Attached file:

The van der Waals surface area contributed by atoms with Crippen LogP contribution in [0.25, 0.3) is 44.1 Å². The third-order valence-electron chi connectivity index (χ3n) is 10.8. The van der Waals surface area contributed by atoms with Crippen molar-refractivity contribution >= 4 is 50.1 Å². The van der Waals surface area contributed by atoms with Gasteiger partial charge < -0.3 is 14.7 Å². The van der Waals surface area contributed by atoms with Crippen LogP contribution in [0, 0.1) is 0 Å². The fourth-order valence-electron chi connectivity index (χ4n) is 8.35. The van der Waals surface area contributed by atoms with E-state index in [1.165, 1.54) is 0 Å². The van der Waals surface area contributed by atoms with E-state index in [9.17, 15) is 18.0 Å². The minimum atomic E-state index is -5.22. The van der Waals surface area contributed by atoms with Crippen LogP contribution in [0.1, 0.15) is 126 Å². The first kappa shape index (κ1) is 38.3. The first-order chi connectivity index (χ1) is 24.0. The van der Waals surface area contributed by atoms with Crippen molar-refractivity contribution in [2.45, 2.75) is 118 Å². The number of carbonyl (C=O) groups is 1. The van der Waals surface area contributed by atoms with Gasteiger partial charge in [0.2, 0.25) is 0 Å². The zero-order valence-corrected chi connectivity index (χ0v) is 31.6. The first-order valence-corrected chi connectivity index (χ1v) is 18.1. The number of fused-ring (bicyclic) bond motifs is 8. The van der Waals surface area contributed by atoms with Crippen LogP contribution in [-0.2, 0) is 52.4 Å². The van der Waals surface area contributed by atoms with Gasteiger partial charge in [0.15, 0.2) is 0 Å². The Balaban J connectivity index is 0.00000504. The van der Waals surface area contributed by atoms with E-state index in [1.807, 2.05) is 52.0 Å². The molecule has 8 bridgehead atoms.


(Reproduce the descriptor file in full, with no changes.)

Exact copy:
The van der Waals surface area contributed by atoms with Crippen LogP contribution in [0.25, 0.3) is 44.1 Å². The third-order valence-electron chi connectivity index (χ3n) is 10.8. The van der Waals surface area contributed by atoms with Crippen molar-refractivity contribution >= 4 is 50.1 Å². The van der Waals surface area contributed by atoms with Gasteiger partial charge < -0.3 is 14.7 Å². The van der Waals surface area contributed by atoms with Crippen LogP contribution in [0, 0.1) is 0 Å². The fourth-order valence-electron chi connectivity index (χ4n) is 8.35. The van der Waals surface area contributed by atoms with E-state index in [1.165, 1.54) is 0 Å². The van der Waals surface area contributed by atoms with E-state index in [9.17, 15) is 18.0 Å². The minimum atomic E-state index is -5.22. The van der Waals surface area contributed by atoms with Crippen LogP contribution in [0.1, 0.15) is 126 Å². The first kappa shape index (κ1) is 38.3. The first-order chi connectivity index (χ1) is 24.0. The van der Waals surface area contributed by atoms with Crippen molar-refractivity contribution in [2.45, 2.75) is 118 Å². The number of carbonyl (C=O) groups is 1. The van der Waals surface area contributed by atoms with Gasteiger partial charge in [0.2, 0.25) is 0 Å². The zero-order valence-corrected chi connectivity index (χ0v) is 31.6. The first-order valence-corrected chi connectivity index (χ1v) is 18.1. The number of fused-ring (bicyclic) bond motifs is 8. The van der Waals surface area contributed by atoms with Crippen LogP contribution in [-0.2, 0) is 52.4 Å². The van der Waals surface area contributed by atoms with Gasteiger partial charge in [0.15, 0.2) is 0 Å². The Balaban J connectivity index is 0.00000504. The van der Waals surface area contributed by atoms with E-state index in [1.807, 2.05) is 52.0 Å². The molecule has 8 bridgehead atoms.